Guatemala is known for its diverse range of landscapes and natural attractions. The highlands of Guatemala do receive snow during the months of November to January (and sometimes as late as February). Would you believe there is a tiny highland town named “Alaska?”

Around Chichicastenango, Lake Atitlan, Antigua and Guatemala City we’d always recommend a sweater and jeans for night time but in the jungles of Peten, riverside Fronteras and the Caribbean town of Livingston – you’ll need nothing of the sort.

If you are coming to Guatemala for volcano hikes, then we would recommend coming between November and January. These are the cooler months, but there is also no rain, which makes those hikes a little bit easier and those photos more spectacular.

Guatemala isn’t necessarily effected by hurricanes but sometimes the tails of those are felt with rain and cooler temperatures on the coast. Similar to Belize, those episodes are often just afternoon thunderstorms. If you plan your activities around that, you’ll have nothing to worry about!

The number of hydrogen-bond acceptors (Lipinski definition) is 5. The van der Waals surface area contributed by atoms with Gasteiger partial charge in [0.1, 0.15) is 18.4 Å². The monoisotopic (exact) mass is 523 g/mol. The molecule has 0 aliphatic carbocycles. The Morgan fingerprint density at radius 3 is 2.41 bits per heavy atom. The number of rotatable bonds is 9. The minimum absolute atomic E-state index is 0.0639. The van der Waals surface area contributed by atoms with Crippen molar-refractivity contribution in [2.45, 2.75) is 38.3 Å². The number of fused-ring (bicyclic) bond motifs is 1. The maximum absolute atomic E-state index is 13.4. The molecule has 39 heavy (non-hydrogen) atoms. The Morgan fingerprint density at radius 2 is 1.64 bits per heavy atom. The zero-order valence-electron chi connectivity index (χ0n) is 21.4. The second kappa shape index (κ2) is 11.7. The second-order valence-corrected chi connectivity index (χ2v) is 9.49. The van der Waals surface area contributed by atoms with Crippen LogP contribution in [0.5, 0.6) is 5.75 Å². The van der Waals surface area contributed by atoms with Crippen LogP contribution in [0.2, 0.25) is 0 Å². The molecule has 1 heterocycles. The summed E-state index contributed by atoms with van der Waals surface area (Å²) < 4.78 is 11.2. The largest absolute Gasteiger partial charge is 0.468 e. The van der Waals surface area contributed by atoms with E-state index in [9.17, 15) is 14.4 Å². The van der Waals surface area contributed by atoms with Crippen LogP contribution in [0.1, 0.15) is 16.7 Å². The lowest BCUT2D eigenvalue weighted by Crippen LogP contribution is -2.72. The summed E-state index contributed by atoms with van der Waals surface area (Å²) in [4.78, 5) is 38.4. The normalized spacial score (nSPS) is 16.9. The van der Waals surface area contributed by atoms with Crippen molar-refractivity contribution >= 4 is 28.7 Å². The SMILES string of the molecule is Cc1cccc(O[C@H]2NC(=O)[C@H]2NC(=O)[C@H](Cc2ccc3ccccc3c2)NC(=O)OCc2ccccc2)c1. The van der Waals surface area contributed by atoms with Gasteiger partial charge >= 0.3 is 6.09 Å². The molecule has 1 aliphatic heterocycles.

Honduras is the lesser known jewel that borders El Salvador, Nicaragua and Guatemala. It is laced with cooler highland towns, steamy hot islands and borders the Caribbean Sea and the North Pacific Ocean.

The climate is, for the most part, tropical and humid most of the year. This makes the Bay Islands–Roatan, Utila and Guanaja–perfect beach destinations in the eyes of many. Because of their coastal location, the Bay Islands can be effected by hurricanes; however in recent years, hurricane threats have never eventuated.

El Salvador: